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  • Lee Penn

    Distinguished University Teaching Professor, Institute on the Environment Resident Fellow

    • Experimental Physical Chemistry, Nanocrystalline Materials
    • Nanoscience & Materials Chemistry, Nanoparticles
    • Environmental & Green Chemistry, Mineral Surface Chemistry
    • B.S. Beloit College, 1992
    • Ph.D. University of Wisconsin, 1998
    • Post Doctorate Johns Hopkins University, 1998-2000
    Office: 225 Smith Hall

Principal Research Interests

The Penn group focuses on the fundamental growth mechanisms of a wide range of environmentally and technologically important nanoparticles, with the goal of controlling particle size and shape, the distribution of elements throughout each particle, defect concentration, and aggregation state. Potential applications include materials for solar cells, catalysis, and environmental remediation.

Some of the well-characterized materials are used in experiments aimed at elucidating the links between the physical and chemical properties of the nanomaterials and their chemical reactivity, magnetism, and other properties. For example, the group employs in situ and ex situ transmission electron microscopy (TEM), in combination with a broad suite of correlative methods, to characterize solid-state changes resulting from reactions with both natural and anthropogenic chemicals. This enables us to quantitatively assess reactivity, reactive surface area, and how reactivity and reactive surface area evolve as reactions proceed and solution conditions change. In addition, natural materials are used in parallel experiments so as to enable meaningful comparisons between the natural and model materials in environmentally relevant reactions.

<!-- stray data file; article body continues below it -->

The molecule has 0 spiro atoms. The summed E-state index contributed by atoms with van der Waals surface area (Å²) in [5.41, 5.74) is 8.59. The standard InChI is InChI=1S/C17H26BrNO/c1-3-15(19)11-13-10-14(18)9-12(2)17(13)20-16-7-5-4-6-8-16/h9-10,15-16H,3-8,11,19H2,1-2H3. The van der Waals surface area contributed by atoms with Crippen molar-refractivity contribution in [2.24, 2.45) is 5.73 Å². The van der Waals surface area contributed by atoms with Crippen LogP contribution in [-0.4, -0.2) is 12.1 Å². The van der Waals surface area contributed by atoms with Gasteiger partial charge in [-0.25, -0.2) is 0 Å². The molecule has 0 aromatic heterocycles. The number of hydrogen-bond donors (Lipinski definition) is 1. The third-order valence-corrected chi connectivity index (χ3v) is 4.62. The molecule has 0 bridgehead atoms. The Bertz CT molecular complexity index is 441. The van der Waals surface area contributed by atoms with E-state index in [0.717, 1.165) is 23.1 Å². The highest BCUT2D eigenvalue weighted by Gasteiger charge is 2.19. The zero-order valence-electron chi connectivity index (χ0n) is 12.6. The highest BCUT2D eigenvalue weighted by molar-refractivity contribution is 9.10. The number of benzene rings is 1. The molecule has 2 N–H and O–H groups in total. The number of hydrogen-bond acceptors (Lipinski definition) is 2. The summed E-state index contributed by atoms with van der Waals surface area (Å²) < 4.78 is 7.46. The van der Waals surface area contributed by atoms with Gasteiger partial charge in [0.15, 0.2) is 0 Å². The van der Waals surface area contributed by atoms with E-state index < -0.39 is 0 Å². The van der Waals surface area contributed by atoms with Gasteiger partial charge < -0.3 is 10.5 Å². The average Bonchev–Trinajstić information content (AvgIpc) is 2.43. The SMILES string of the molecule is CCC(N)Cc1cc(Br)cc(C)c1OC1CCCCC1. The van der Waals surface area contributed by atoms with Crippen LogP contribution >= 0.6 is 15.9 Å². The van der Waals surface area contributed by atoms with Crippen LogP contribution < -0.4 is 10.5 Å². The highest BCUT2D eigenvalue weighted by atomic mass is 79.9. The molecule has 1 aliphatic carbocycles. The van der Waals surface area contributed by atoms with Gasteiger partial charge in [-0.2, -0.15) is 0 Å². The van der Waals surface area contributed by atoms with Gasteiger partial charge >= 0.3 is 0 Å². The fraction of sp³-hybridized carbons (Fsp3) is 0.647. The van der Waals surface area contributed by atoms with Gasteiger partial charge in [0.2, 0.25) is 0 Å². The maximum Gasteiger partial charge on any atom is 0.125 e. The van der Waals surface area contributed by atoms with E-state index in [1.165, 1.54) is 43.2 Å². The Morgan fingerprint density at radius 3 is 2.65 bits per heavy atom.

The Penn group has four major areas:

  • elucidating fundamental, particle-mediated crystal growth mechanisms,
  • characterizing chemical reactivity and evolving reactivity of nanoparticles in environmental systems,
  • synthesizing nanomaterials using green chemistry and nature as guides, and
  • designing and implementing effective programs focused on the atomic structure of solid materials and nanotechnology for middle and high school students and teachers.
graphic showing some of Professor Penn's Research
Figure caption: Cryogenic transmission electron microscopy of oriented iron oxide nanocrystals in water. The uniform grey background is vitrified water, and the darker round objects are crystals of iron oxide. Images like these enable us to study crystal growth, nanoparticle aggregation, and more. Image is from Yuwono, V.M.; Burrows, N.D.; Soltis, J.A.; Penn, R.L., (2010). Oriented Aggregation: Formation and Transformation of Mesocrystal Intermediates Revealed, Journal of the American Chemical Society, 132, pp. 2163-2165. DOI 10.1021/ja909769a

 

Honors and Awards

  • Charlotte Striebel Equity Award from the University Office for Equity and Diversity’s Women’s Center, 2016-17
  • American Chemical Society Fellow, 2015
  • Horace T. Morse University of Minnesota Alumni Association Award for Outstanding Contributions to Undergraduate Education, 2015
  • Breaking the Silence Award from the University of Minnesota's Gay, Lesbian, Bisexual, Transgender, and Ally Programs Office, 2014
  • Institute on the Environment Fellow, 2011-present
  • McKnight Presidential Fellow, 2008-2011
  • George Taylor Career Development Award, 2008
  • Best Chemistry Professor of the Year Award
  • Institute of Technology Student Organization, 2008
  • University of Minnesota Thank a Teacher Award, 2007 & 2002
  • National Science Foundation Career Award, 2004-2009

Mailing Address

  • Lee Penn, University of Minnesota, Department of Chemistry
  • B-4, 139 Smith Hall, 207 Pleasant St SE
  • Minneapolis, MN 55455-0431